IFR blog > Instrument blogs > Bass blog > How to compose bass riffs on the spot

Q&A - How to compose bass riffs on the spot?

Hi David,

I have your book and I am enjoying it immensely. I really like your approach it makes a lot of sense.

A musical problem: I play in a blues band and quite often I need to compose bass riffs spontaneously to support the guitarist. When he is soloing I play walking bass lines easily enough; however when he is playing the head I tend to copy him. I am trying to move away from this to play less notes and support his head with an independent part. How can I get better at doing this?

Thanks for any thoughts on this issue,

David's response:

Hi Jonathan,

I think the first thing that young musicians need to realize about creativity is that it's not something that you can always turn on and turn off like a water faucet. Depending on your personality, you might find that your best ideas come to you in the heat of the moment on the bandstand, or in the quiet of the practice studio where you have lots of time for reflection and experimentation.

There are several factors involved:

1) Your comfort and mastery on the bass. I mention this first because it's the one that you can most directly control, and it's the one that we are working on directly in your IFR practice. You still won't necessarily be able to enjoy improvising in every possible musical situation (I'll get to that in a moment), but obviously the more you study and play your bass, the more easily you'll be able to think of bass riffs that fit nicely with everything else that's going on around you, and the more easily you'll play them.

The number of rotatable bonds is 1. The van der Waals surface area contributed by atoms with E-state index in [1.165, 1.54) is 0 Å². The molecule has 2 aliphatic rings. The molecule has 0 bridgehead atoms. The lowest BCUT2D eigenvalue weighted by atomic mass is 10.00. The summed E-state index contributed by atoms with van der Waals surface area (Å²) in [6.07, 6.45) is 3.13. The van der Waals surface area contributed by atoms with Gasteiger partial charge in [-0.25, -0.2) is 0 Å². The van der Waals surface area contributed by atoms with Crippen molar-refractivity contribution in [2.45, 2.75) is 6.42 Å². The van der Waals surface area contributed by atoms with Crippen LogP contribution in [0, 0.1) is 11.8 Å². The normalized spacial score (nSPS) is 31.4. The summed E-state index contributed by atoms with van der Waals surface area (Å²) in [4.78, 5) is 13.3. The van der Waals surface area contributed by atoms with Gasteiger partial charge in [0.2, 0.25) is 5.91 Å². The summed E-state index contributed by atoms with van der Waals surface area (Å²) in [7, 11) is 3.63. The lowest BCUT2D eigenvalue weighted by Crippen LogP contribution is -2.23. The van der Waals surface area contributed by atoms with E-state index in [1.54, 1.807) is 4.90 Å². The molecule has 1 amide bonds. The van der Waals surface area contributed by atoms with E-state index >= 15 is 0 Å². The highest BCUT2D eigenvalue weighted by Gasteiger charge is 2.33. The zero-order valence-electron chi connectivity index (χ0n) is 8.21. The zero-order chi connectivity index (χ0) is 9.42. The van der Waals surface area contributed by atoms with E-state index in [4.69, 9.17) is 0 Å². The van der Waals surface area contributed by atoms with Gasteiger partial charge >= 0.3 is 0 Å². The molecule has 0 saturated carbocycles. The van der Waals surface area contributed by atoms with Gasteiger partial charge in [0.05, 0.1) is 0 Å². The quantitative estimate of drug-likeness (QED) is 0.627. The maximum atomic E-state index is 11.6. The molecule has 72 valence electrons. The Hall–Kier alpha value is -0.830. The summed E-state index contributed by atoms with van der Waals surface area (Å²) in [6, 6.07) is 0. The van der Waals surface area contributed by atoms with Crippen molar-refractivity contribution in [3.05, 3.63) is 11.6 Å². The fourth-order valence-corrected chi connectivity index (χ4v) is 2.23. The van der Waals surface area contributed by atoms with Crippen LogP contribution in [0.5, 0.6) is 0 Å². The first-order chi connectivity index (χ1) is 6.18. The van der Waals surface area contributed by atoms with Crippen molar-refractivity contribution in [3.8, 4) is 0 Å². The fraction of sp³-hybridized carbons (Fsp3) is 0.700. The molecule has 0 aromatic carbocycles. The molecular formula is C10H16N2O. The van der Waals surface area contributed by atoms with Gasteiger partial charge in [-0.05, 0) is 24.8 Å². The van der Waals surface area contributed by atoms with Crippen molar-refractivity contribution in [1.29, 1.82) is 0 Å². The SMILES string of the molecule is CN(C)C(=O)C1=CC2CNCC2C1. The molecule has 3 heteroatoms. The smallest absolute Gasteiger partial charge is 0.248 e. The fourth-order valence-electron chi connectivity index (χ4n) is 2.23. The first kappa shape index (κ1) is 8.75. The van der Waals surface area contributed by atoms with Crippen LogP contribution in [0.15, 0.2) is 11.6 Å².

2) Your own creative inspiration in the moment. This is more elusive. You can't simply will yourself into having a brilliant idea on the bass. No matter how creative you are, there will be times when you just don't have a clear inspiration about what you should add to a piece of music. But then other times you will have very clear and brilliant ideas. This is the just the ebb and flow of human energy. But you can always do something, and the more you improve at point number 1 above, the easier it will be for you to do something supportive no matter what's going on.

3) Your compatibility with the other musicians. Is the style of music really the best musical environment for your own improvisations? Does it allow you the space you need, and does it inspire you with beautiful sounds? You know from your personal life that some groups of friends bring out the best in you, and the conversation just seems to flow effortlessly. The same thing happens in music. Sometimes it's the musical format itself that is preventing you from getting into the creative flow. So the solution is to change the musical arrangements in a way that produces a more ideal situation for improvising.

The most important thing is to not lose sight of the magic in the creative process. Composing a beautiful bass riff is every bit as artistic as making a great painting or a writing a poem. So give yourself the time and space to discover your own creative process. Stay positive and keep searching for that elusive riff!